A long list of academic researchers have studied the Insider Trading Anomaly in the years since Lorie and Niedehoffer’s study. They have generally reached the same conclusion. When corporate insiders trade in their own stock, unusual price changes are more likely going forward.
In 2003, Jeng, Zeckhauser and Metrick calculated insiders’ actual returns for their purchases and sales. They found that the abnormal returns for insider purchases held six months are between 6.24% and 8.16% annually. The first five days after a purchase yield approximately one-quarter of the abnormal return. About one-half comes within the first month. They found that insider sales are not profitable but insider purchases are.
CFOs are particularly skilled at timing their purchases, according to this study.
Insiders may attempt to disguise the content of their trades by filing after market hours.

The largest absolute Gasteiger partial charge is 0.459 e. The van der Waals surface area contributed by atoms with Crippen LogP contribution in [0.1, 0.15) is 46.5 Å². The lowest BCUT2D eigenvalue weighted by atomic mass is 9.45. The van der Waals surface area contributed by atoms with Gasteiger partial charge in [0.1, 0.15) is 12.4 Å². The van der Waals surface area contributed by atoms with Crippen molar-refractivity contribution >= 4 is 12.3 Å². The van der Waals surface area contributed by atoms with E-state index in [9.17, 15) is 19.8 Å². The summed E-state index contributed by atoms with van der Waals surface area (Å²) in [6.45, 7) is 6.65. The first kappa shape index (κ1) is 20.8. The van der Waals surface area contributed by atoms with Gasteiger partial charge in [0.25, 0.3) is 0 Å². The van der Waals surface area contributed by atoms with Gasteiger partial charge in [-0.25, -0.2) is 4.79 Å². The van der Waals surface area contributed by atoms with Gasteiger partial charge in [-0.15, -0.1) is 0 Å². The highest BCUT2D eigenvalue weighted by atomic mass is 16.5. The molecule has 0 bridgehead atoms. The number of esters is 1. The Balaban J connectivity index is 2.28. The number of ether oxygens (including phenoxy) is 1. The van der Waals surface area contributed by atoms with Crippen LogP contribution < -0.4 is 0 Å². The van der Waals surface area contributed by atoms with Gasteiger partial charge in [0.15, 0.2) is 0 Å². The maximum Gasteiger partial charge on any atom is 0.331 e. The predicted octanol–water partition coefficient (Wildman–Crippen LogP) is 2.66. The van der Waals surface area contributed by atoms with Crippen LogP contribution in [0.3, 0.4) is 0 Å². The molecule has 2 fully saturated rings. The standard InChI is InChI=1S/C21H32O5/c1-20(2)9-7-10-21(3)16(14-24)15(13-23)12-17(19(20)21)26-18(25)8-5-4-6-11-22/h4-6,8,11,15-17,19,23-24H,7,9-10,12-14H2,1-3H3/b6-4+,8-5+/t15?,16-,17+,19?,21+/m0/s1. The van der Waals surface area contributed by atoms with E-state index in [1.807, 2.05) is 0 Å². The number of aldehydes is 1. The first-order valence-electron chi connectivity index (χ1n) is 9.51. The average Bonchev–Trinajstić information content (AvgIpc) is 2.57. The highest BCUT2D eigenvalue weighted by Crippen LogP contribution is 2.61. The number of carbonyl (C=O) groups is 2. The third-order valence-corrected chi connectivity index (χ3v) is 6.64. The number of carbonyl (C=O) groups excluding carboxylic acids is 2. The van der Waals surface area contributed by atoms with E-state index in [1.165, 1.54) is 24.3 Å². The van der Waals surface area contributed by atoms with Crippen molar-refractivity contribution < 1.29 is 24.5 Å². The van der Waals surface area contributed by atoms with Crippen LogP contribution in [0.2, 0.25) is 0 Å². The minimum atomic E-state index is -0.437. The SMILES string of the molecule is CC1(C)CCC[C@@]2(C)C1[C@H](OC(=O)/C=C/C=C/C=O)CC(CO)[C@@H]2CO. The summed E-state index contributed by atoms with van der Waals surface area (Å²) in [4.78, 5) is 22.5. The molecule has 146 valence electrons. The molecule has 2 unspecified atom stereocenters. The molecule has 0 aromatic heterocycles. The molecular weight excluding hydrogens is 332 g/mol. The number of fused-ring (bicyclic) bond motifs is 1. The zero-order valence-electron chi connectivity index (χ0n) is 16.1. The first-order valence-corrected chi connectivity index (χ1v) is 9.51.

In 2015, these researchers analyzed Insider Trading Patterns and found that
…corporate insiders trade over longer periods of time when they may have a longer lived informational advantage…we find that isolated stock sales and purchases, and extended sale and purchase sequences (those spread over multiple consecutive months), predict sizable abnormal returns on average…
The researchers also discovered that:
…insiders attempt to preserve their informational advantage to maximize trading profits by disclosing their trades after the market has closed. When insiders report their trades after business hours they are more likely to engage in sequences rather than isolated trades, they trade more shares over more days, and the abnormal returns are larger on average.
With so much data available to investors, one might think that stock markets are more efficient than ever. Yet the insider trading anomaly endures 50 years after it was first identified by Lorie and Neiderhoffer.
You can follow the latest insider trades and develop strategies to profit from insider activity at WhaleWisdom.com.